You’ll still want to extract the installer to the hard drive, but then create a setup_intune.cmd and place it under %windir%\setup\scripts. This is important because it finalizes portions of the install BEFORE any users sign on for the first time.

Here is the contents of the setup_intune.cmd:

%windir%\system32\reg.exe add HKEY_LOCAL_MACHINE\Software\Microsoft\Onlinemanagement\Deployment /v
WindowsIntuneEnrollPending /t REG_DWORD /d 1
%systemdrive%\temp\InstallIntune\Microsoft_Intune_Setup.exe /PrepareEnroll

Now once your machines start to come online and users login, their machines will enroll with Intune

Migrating Public Folders from 2010 to 2016

A little over 5 years ago I wrote a blog on how to migrate public folders from Exchange 2007 to 2010, hoping that that would be the last migration path that would be needed for the long standing public folder system. Surprise! Exchange 2013 brought along “Public Folder Mailboxes”, which brought new life into the age old structure, and killed off the dreaded replica process in lieu of DAG replication. On top of this new process has brought some new headache, as well as some old ones that have been around since Exchange 2003. We’re going to try and tackle those problems before we get down to the actual process of migration.

But let’s jump ahead before we come back and look at the age old issue of public folder migrations: mail-enabled public folders. The issue that has stemmed back to the older days of Exchange is how the Alias field allowed use of what are now seen as invalid characters. Sure the Technet article for migrating public folders gives us a script for searching for forward slashes but not invalid characters, which you may still see from environments migrated from Exchange 2003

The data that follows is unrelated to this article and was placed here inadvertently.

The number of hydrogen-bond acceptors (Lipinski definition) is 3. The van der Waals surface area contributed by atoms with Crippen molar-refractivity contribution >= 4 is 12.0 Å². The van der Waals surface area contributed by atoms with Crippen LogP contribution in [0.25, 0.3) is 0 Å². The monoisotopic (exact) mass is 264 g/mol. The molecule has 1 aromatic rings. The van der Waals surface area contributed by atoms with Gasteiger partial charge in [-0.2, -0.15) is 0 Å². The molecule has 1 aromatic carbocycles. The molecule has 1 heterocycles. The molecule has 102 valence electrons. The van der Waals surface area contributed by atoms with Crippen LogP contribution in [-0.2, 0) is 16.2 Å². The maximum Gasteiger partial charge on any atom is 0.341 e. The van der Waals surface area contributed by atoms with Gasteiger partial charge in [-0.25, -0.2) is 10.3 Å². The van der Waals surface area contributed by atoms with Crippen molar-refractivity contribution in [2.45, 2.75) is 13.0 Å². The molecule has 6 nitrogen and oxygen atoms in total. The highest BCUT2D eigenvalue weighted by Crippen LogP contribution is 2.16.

When you mail-enable a public folder pre-Exchange 2010, it would create these as Public Folder objects in Active Directory under the Default naming context | Microsoft Exchange System Objects. As you can see on the left in the Public Folder Management Console, the mail enabled public folders, indicated by a folder with an envelope on it, correspond to the object on the left in AD.


If we open Exchange Powershell on Exchange 2010, we can find these any folders with illegal characters rather quickly:

Get-MailPublicFolder -ResultSize Unlimited | Where-Object{$_.alias -match ‘\s’}

Error: Property expression “RA (Malcolm) 2009-19” isn’t valid. Valid values are: Strings formed with characters from A to Z (uppercase or lowercase), digits from 0 to 9, !, #, $, %, &, ‘, *, +, -, /, =, ?, ^, _, `, {, |, } or ~. One or more periods may be embedded in an alias, but each period should be preceded and followed by at least one of the other characters. Unicode characters from U+00A1 to U+00FF are also valid in an alias, but they will be mapped to a best-fit US-ASCII string in the e-mail address, which is generated from such an alias.

This can quickly return a LOT of errors that correspond not only to illegal characters. Some of these are completely normal and have to do with the original Offline Address Book and it’s traditional Public Folder distribution method.


Continue reading “Migrating Public Folders from 2010 to 2016” »